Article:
I’m surprised I don’t envy my summer vacation days from elementary school.
Three months of a purely comatose state on the couch, mindlessly flipping through TV channels, surfing the interwebs and essentially being completely chill and not worrying about a single thing. After a rough semester with weekly all-nighters, insane amounts of homework and questionably unnecessary social obligations, the image of laying on my couch and doing absolutely nothing was beyond paradisal.
Now, I’m up at midnight on a weekday writing an editorial, and will probably be up for some time working on the first issue of the Nique’s 99th volume, after an 8-hour workday in a rigorous chemistry lab.
“Three months of breaking from the routine…not just for pure relaxation and entertainment, but also for self development.”
I think, however, that there is something to be said about productivity in the summertime and, in particular, the kind of experience this season can foster and add to their life.
Think about it. While a good eight to nine months of the year are devoted, for the average college student, to academic studies (lest he or she attend U[sic]GA), the remaining three months offer a respite from the relatively monotonous doldrums of classes. Three months of breaking from the routine and trying something different – not just for pure relaxation and entertainment, but also for self development.
This isn’t to limit my opinion to those who get no play during fall or spring. Although many students are able to live it up during the semester, I feel that most are susceptible to falling into a routine. For example, while, as a friend of mine likes to say, getting turnt up on the weekends is plenty entertaining and the maintains the play in “work hard, play hard”, most students may not do anything that differs from a methodical frat-hopping way of getting turnt up.
But the summertime offers a great way to expand on these scenarios – for me, I think the best way to capitalize on this free-time is through a job and using most spare-time in doing interesting activities.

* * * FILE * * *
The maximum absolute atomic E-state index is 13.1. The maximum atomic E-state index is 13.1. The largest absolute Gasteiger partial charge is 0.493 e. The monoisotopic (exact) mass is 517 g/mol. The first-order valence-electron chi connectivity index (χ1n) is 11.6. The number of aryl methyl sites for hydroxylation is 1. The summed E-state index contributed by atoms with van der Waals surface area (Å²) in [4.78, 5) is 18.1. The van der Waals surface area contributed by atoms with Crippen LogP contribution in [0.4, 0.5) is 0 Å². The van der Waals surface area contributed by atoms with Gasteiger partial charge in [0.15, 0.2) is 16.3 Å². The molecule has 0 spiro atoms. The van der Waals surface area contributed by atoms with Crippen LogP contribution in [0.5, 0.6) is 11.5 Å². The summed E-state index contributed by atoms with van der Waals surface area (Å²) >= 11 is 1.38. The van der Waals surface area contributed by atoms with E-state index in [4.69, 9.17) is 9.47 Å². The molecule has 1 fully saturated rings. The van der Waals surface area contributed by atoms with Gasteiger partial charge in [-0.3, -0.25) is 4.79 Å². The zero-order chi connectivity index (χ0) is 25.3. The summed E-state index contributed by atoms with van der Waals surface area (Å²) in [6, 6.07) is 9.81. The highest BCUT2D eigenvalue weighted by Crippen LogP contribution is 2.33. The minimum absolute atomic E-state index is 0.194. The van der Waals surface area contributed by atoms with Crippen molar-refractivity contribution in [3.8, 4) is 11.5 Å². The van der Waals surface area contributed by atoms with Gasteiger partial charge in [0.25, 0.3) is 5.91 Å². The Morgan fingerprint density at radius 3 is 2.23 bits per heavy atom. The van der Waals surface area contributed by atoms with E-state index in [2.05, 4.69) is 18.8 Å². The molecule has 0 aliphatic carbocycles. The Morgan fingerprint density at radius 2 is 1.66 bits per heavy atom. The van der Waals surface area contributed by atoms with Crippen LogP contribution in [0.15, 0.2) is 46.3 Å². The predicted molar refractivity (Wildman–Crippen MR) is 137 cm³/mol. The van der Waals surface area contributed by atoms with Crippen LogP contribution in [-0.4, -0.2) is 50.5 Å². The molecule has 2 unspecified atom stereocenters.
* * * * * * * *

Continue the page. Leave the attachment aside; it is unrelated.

Having a summer job not only can help finance additional side activities you may want to engage in, as well as saving money for the regular semesters, but also help keep the mind mentally engaged and acute to critical thinking challenges that are encountered both in the workplace and in school.
Although a 8-hour workday can be taxing, either mentally or physically, the true benefit is, and at times should be, the ability to leave work at work and enjoy home. This extra time after work, which during the semester is generally spent doing homework, extracurricular activities or the routine methods of relaxation, provides an opportunity to expand one’s self out of the comfort zones that Tech sometimes makes it so easy to stay inside of.
This is limited to merely socializing – but rather, taking advantage of unique activities that build some sort of interesting skill.
For example, think about how much more of an interesting person you would be if you took, say, a class on beer brewing or sushi rolling. And how about skydiving or taking a bike tour of the Atlanta Beltline. And this is just local – imagine the endless possibilities of being able to work in another location or abroad. Finally, this could even be a time to revisit old activities that were once cherished – such as volunteering, reading books for pleasure or woodworking.
Strapped on cash? No problem. The beauty of living in a big city like Atlanta is the large deals that Living Social and Groupon have for various activities – notably, their 50 percent off for whatever activity.
For me, researching during the week, taking an online class on Coursera to supplement the work I do in lab, and working at the Nique are ways I’m able to keep my mind up and running. But on the weekends and days when I get off work, I’m either relishing my time in the gym, exploring the Atlantan boroughs and experimenting with entirely random cuisine in the comfort of my kitchen.
If you play your cards right – and being at Tech you most likely are – you have your entire retirement to relax. So why waste the precious time of energetic youth in doing just that?